Democracy's challenge


Mature democracies are in a crisis. From Greece to California, they have proven incapable from sinking massively into debt. Households are crushed by overextended mortgages and maxed out credit cards. Governments’ already record deficits don’t even take into account off-balance sheet items like pensions, private finance initiatives and implicit loan guarantees.

All this despite the biggest number of educated people the world has ever seen, linked by digital networks disseminating knowledge at the blink of an eye and monitored by thousands of analysts, journalists and pundits 24-by-7.

This disaster applies to highly diverse political structures, from America’s robust federalism with its constitutional checks and balances to Britain’s loose House of Commons dominated by a powerful executive. Majority governments, minority governments or coalitions, there’s no pattern. Yes, some democracies seem fiscally prudent but this may reflect special circumstances. Australia and Canada benefit from the booming commodities cycle while some, like the Nordics and Switzerland, are small and socially cohesive.

More than anything, democracies need to address a social zeitgeist where individuals and the governments they elect have become hooked on the never-never, turning upside down the wisdom of the ages: pennies saved are never earned, the saving man never becomes the free man, money does buy happiness, who pays his debts never gets rich. Rather, it now takes a lot of borrowing to live within your means.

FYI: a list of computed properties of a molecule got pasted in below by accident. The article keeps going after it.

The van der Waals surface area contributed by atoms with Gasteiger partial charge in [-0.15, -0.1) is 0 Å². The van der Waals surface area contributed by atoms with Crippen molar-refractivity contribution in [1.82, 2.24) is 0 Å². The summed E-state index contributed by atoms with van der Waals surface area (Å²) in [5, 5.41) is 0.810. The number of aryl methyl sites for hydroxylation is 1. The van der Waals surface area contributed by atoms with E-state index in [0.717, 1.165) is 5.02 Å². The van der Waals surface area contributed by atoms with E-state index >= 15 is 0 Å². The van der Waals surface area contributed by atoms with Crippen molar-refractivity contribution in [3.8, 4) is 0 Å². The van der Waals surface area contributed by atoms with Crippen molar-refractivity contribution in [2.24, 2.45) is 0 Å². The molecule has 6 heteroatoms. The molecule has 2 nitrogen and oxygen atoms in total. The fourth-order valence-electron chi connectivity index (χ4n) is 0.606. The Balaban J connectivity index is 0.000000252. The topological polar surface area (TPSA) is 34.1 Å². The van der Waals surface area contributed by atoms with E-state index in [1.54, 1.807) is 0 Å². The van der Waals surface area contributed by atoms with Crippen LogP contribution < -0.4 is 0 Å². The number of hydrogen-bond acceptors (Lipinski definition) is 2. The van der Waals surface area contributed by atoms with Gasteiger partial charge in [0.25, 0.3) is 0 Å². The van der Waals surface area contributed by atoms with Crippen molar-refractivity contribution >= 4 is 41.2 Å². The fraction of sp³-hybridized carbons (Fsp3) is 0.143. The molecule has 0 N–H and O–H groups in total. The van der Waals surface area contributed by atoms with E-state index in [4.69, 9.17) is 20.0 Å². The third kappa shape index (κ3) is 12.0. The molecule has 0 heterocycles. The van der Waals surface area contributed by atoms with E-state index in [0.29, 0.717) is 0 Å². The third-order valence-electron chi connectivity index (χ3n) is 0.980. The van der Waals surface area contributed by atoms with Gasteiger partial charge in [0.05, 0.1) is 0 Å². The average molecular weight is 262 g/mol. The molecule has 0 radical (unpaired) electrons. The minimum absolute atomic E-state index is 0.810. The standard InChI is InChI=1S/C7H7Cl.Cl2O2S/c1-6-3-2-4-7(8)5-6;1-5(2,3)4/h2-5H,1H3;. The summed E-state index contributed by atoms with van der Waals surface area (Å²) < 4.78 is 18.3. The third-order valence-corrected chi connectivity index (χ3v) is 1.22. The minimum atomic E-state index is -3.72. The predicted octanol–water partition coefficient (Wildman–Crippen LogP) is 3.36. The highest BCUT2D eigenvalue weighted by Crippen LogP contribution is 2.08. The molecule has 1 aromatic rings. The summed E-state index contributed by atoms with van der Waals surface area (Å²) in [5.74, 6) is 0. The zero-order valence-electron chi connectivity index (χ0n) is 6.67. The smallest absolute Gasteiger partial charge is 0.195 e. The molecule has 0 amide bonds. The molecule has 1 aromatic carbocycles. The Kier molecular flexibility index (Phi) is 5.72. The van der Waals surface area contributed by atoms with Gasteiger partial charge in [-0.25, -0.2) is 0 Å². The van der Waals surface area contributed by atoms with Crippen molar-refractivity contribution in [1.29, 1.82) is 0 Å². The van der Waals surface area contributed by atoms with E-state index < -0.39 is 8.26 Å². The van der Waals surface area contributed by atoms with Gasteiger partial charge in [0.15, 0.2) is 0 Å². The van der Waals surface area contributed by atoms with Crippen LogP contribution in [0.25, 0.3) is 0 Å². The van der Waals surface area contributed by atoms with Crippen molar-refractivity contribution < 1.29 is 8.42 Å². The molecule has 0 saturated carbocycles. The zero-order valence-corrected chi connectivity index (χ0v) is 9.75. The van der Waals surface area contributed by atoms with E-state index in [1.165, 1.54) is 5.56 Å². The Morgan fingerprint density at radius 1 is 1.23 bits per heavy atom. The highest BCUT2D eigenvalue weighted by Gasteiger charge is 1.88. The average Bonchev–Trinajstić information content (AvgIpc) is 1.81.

To its credit, the UK’s new Con-Lib coalition has staked its all on two big issues – deficit-cutting and political reform. The real triumph would be structuring the latter to cure the former.
At first glance, the UK would probably benefit from a dramatic decentralization of tax and spending power to as close to the individual as possible. However, the current regimes in Scotland, Wales and Northern Ireland don’t inspire much confidence here and the ultimate in grassroots democracy - California – is a fiscal basket case.

What about political reform that includes a rules-based fiscal regime? Well, the eurozone has a Napoleonic code of fiscal rules that were ignored by the powerful when it suited them or exploited by the weak when nobody was looking. Even Gordon Brown had a “golden rule” that proved a fraud and the Bank of England’s inflation target of 2% hasn’t prevented retail prices from rising by 5% during a recession.

It’s probably not the political structures that need reform but the individuals who run them. Blair, Brown, Cameron, Clegg, Obama, Merkel, Sarkozy, Zapatero, Papandreou and all their elected minions now come from a professional ruling class whose survival depends on delivering the fantasy that we can live beyond our means.

So here’s one fundamental reform: make elected office a part time, unpaid job to which re-election is limited to just two terms. These citizen-politicians will then feel the consequences of their decisions in their real lives.